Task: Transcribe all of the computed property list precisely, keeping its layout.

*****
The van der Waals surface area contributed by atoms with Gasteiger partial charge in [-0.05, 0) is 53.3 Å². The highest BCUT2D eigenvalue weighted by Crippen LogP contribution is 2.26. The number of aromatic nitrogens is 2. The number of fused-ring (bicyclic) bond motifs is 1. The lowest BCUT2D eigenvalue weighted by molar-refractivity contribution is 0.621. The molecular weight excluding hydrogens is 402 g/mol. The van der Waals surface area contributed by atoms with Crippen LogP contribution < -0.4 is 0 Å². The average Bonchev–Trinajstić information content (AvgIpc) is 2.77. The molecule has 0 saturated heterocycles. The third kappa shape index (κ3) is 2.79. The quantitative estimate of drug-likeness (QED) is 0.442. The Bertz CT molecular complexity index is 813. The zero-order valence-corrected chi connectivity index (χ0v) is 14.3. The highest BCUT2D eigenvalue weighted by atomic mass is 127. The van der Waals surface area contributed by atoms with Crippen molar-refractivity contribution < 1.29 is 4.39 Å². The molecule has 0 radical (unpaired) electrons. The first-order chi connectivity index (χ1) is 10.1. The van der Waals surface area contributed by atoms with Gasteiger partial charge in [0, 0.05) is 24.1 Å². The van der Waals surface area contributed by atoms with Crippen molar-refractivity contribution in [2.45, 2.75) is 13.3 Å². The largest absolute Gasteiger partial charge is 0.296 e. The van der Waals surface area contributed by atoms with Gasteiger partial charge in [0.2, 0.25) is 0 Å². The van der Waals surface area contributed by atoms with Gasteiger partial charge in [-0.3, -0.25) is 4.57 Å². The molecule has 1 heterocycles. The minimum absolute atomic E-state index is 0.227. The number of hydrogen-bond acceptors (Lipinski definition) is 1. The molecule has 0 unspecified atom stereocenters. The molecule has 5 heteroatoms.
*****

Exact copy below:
The van der Waals surface area contributed by atoms with Gasteiger partial charge in [-0.05, 0) is 53.3 Å². The highest BCUT2D eigenvalue weighted by Crippen LogP contribution is 2.26. The number of aromatic nitrogens is 2. The number of fused-ring (bicyclic) bond motifs is 1. The lowest BCUT2D eigenvalue weighted by molar-refractivity contribution is 0.621. The molecular weight excluding hydrogens is 402 g/mol. The van der Waals surface area contributed by atoms with Crippen LogP contribution < -0.4 is 0 Å². The average Bonchev–Trinajstić information content (AvgIpc) is 2.77. The molecule has 0 saturated heterocycles. The third kappa shape index (κ3) is 2.79. The quantitative estimate of drug-likeness (QED) is 0.442. The Bertz CT molecular complexity index is 813. The zero-order valence-corrected chi connectivity index (χ0v) is 14.3. The highest BCUT2D eigenvalue weighted by atomic mass is 127. The van der Waals surface area contributed by atoms with Crippen molar-refractivity contribution < 1.29 is 4.39 Å². The molecule has 0 radical (unpaired) electrons. The first-order chi connectivity index (χ1) is 10.1. The van der Waals surface area contributed by atoms with Gasteiger partial charge in [0, 0.05) is 24.1 Å². The van der Waals surface area contributed by atoms with Crippen molar-refractivity contribution in [2.45, 2.75) is 13.3 Å². The largest absolute Gasteiger partial charge is 0.296 e. The van der Waals surface area contributed by atoms with Gasteiger partial charge in [0.2, 0.25) is 0 Å². The van der Waals surface area contributed by atoms with Gasteiger partial charge in [-0.3, -0.25) is 4.57 Å². The molecule has 1 heterocycles. The minimum absolute atomic E-state index is 0.227. The number of hydrogen-bond acceptors (Lipinski definition) is 1. The molecule has 0 unspecified atom stereocenters. The molecule has 5 heteroatoms.